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Founder member of 7 RHA medals on ebay


War Hero
If anyone is serving with 7 RHA this group should be with the regiment, nothing to do with me just found it on ebay WW II / PALESTINE/ KOREA WAR OFFICER MEDAL GROUP, CAPTAIN R.A. | eBay

One of the great twentieth-century British heroes, Brig John Badley led a life of honour and compassion. At his thanksgiving service, which took place at All Saints Church, Chitterne on 10 July, Maj Gen Bob Lyon gave the following tribute:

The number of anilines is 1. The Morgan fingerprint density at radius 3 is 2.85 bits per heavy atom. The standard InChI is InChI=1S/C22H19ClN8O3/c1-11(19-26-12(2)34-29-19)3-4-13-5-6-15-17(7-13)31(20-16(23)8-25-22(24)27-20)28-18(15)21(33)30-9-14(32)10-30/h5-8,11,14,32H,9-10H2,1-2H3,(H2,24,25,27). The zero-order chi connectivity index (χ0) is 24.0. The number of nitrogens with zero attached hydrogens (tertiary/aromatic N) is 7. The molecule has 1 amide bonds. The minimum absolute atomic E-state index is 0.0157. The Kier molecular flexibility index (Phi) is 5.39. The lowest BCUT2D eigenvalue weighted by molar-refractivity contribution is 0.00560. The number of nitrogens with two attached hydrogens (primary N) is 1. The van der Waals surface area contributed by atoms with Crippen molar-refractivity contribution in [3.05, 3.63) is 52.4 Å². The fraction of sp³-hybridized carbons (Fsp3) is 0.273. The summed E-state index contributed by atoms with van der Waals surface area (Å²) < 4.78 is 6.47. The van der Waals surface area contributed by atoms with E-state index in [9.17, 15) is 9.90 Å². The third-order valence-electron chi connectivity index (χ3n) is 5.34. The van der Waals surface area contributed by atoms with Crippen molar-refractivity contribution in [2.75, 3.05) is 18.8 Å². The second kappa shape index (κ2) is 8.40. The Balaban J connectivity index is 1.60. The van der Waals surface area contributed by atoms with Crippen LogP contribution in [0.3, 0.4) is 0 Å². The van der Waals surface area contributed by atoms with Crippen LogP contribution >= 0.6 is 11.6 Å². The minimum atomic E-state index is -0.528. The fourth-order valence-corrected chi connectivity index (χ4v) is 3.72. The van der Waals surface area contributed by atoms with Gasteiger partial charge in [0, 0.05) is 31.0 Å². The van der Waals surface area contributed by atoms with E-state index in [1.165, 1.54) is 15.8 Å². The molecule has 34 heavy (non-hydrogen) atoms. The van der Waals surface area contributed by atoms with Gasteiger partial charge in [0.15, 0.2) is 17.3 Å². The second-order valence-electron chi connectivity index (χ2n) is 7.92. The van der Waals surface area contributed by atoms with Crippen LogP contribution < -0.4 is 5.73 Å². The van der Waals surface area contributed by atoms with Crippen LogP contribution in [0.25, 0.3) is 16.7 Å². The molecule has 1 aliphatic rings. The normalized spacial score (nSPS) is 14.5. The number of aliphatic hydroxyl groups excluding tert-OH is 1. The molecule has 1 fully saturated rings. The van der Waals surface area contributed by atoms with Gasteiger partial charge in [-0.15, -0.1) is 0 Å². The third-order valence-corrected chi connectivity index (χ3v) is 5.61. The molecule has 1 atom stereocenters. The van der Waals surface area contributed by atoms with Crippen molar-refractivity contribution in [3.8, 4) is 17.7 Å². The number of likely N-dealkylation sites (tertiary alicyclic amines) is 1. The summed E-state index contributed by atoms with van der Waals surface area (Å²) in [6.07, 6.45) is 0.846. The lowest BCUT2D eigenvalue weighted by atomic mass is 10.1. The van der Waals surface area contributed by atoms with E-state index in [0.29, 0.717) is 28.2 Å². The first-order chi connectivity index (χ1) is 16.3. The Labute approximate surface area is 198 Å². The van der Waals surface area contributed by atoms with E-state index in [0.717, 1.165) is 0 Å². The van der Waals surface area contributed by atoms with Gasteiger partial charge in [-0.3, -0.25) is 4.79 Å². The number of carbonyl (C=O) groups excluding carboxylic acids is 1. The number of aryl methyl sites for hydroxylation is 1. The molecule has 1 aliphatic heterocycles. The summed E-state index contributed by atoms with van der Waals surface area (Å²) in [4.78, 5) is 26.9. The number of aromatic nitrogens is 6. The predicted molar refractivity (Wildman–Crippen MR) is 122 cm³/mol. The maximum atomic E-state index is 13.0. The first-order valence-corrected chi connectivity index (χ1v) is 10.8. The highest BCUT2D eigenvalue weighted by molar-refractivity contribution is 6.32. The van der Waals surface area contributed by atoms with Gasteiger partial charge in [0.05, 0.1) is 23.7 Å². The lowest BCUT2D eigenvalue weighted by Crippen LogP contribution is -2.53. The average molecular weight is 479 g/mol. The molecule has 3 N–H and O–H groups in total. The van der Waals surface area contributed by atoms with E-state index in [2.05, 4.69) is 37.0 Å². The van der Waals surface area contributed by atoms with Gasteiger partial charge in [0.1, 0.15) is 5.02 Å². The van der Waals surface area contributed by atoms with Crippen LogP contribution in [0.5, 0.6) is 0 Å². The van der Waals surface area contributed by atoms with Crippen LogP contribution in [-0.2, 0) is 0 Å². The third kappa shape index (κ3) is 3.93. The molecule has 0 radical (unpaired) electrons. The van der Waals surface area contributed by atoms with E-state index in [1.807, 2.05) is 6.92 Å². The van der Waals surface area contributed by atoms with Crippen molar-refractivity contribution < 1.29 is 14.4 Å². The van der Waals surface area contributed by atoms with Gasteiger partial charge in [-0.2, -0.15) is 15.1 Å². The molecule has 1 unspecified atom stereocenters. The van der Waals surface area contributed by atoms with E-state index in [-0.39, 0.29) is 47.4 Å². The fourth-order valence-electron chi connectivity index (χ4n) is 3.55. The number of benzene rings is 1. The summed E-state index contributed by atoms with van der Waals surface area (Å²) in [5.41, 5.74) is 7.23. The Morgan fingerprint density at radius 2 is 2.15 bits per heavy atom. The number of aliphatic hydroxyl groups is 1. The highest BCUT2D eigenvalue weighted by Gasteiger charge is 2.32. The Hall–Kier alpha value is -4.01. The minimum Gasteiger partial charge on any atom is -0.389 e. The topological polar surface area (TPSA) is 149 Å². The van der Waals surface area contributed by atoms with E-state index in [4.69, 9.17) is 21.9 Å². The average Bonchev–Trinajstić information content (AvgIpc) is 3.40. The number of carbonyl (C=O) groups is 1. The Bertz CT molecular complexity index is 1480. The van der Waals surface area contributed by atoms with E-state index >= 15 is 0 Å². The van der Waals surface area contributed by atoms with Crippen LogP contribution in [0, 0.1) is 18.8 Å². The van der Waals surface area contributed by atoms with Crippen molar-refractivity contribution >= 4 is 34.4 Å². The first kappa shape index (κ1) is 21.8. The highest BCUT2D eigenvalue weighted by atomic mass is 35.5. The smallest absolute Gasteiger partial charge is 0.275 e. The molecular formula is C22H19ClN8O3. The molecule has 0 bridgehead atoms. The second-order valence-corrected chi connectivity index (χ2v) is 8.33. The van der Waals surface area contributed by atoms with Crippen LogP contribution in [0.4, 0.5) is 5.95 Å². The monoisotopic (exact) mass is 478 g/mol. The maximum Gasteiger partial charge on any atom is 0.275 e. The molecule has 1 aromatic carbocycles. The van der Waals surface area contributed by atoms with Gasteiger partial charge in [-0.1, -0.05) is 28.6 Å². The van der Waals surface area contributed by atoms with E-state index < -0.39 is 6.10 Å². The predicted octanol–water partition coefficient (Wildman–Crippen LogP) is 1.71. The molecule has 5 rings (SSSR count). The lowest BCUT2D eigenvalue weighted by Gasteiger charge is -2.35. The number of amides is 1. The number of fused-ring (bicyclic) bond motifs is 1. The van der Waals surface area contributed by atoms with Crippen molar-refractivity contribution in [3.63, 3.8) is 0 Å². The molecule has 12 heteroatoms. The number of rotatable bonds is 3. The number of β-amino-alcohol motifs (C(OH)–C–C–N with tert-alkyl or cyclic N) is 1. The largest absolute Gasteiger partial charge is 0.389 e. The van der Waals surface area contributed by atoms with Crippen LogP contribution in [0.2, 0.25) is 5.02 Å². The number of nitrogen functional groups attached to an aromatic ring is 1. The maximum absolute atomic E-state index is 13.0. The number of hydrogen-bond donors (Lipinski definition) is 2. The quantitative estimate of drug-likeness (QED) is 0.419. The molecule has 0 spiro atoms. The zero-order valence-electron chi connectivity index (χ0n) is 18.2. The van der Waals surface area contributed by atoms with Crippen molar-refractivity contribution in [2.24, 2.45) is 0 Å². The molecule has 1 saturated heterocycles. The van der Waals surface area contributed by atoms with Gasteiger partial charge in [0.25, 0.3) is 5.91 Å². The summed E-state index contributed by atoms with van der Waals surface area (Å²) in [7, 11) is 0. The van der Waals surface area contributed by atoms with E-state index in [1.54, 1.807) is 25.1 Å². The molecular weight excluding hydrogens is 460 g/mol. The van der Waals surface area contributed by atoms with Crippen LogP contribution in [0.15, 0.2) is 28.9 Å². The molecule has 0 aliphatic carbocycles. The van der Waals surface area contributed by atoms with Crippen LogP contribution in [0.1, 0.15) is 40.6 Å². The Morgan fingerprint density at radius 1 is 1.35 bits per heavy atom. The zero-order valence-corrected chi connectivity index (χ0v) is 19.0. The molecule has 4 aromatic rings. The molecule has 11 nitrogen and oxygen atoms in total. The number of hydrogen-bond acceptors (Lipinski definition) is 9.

'If John Badley were running this service, there would be lots of fun and laughter. John was a special chum and, since his death, it has not been easy to laugh. I first met John in Aldershot in 1961 when we were both majors and founder members of the newly formed 7 Para RHA. He arrived with his wife, Marjorie. She was gorgeous but, as it says in the bible, 'heavy with child' - with their son, Bill. John and Marjorie had met and married when John was attending the advanced class at the United States Artillery School, Fort Sill. Marjorie had been widowed when her first husband - a pilot in the United States' Army Air Corps - had been tragically killed. With his marriage to Marjorie, John proudly inherited two small children, Dickie and the lovely Laura who from then on regarded John as their dad. When John, Marjorie and the children were due to return to UK by ship, he phoned the British Embassy in Washington to tell them that he now required passage for his wife and two children. He laughingly said: "The wretched people wouldn't believe me as they said the course at Fort Sill only lasted 10 months!"